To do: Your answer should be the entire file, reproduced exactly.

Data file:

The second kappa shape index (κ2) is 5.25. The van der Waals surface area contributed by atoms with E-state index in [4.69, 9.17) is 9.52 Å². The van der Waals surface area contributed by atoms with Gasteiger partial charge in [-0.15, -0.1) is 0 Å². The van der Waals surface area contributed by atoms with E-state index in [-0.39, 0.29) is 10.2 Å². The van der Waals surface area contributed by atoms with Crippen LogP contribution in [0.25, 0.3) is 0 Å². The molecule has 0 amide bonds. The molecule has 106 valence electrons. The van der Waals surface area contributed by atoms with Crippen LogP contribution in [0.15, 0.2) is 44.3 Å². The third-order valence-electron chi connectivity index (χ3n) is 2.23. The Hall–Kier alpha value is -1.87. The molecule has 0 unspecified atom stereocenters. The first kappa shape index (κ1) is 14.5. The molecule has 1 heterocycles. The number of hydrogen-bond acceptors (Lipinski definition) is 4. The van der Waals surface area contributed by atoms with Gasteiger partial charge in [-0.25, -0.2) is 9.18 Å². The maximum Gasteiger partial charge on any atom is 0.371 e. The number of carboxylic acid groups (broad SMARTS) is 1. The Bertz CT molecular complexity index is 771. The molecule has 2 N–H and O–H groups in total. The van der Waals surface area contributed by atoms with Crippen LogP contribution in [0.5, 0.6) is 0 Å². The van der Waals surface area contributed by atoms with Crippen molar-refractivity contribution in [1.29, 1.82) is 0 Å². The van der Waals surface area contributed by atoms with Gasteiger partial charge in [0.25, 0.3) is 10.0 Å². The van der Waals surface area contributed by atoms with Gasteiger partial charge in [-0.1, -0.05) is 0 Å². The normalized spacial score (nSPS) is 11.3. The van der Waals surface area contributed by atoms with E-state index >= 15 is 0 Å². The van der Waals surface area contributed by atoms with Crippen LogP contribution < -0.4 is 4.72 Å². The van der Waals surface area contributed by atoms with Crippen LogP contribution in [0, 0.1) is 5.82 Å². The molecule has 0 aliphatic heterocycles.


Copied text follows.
The second kappa shape index (κ2) is 5.25. The van der Waals surface area contributed by atoms with E-state index in [4.69, 9.17) is 9.52 Å². The van der Waals surface area contributed by atoms with Gasteiger partial charge in [-0.15, -0.1) is 0 Å². The van der Waals surface area contributed by atoms with E-state index in [-0.39, 0.29) is 10.2 Å². The van der Waals surface area contributed by atoms with Crippen LogP contribution in [0.25, 0.3) is 0 Å². The molecule has 0 amide bonds. The molecule has 106 valence electrons. The van der Waals surface area contributed by atoms with Crippen LogP contribution in [0.15, 0.2) is 44.3 Å². The third-order valence-electron chi connectivity index (χ3n) is 2.23. The Hall–Kier alpha value is -1.87. The molecule has 0 unspecified atom stereocenters. The first kappa shape index (κ1) is 14.5. The molecule has 1 heterocycles. The number of hydrogen-bond acceptors (Lipinski definition) is 4. The van der Waals surface area contributed by atoms with Gasteiger partial charge in [-0.25, -0.2) is 9.18 Å². The maximum Gasteiger partial charge on any atom is 0.371 e. The number of carboxylic acid groups (broad SMARTS) is 1. The Bertz CT molecular complexity index is 771. The molecule has 2 N–H and O–H groups in total. The van der Waals surface area contributed by atoms with Crippen LogP contribution in [0.5, 0.6) is 0 Å². The van der Waals surface area contributed by atoms with Crippen molar-refractivity contribution in [1.29, 1.82) is 0 Å². The van der Waals surface area contributed by atoms with Gasteiger partial charge in [0.25, 0.3) is 10.0 Å². The van der Waals surface area contributed by atoms with Gasteiger partial charge in [-0.1, -0.05) is 0 Å². The normalized spacial score (nSPS) is 11.3. The van der Waals surface area contributed by atoms with E-state index >= 15 is 0 Å². The van der Waals surface area contributed by atoms with Crippen LogP contribution < -0.4 is 4.72 Å². The van der Waals surface area contributed by atoms with Crippen LogP contribution in [0, 0.1) is 5.82 Å². The molecule has 0 aliphatic heterocycles.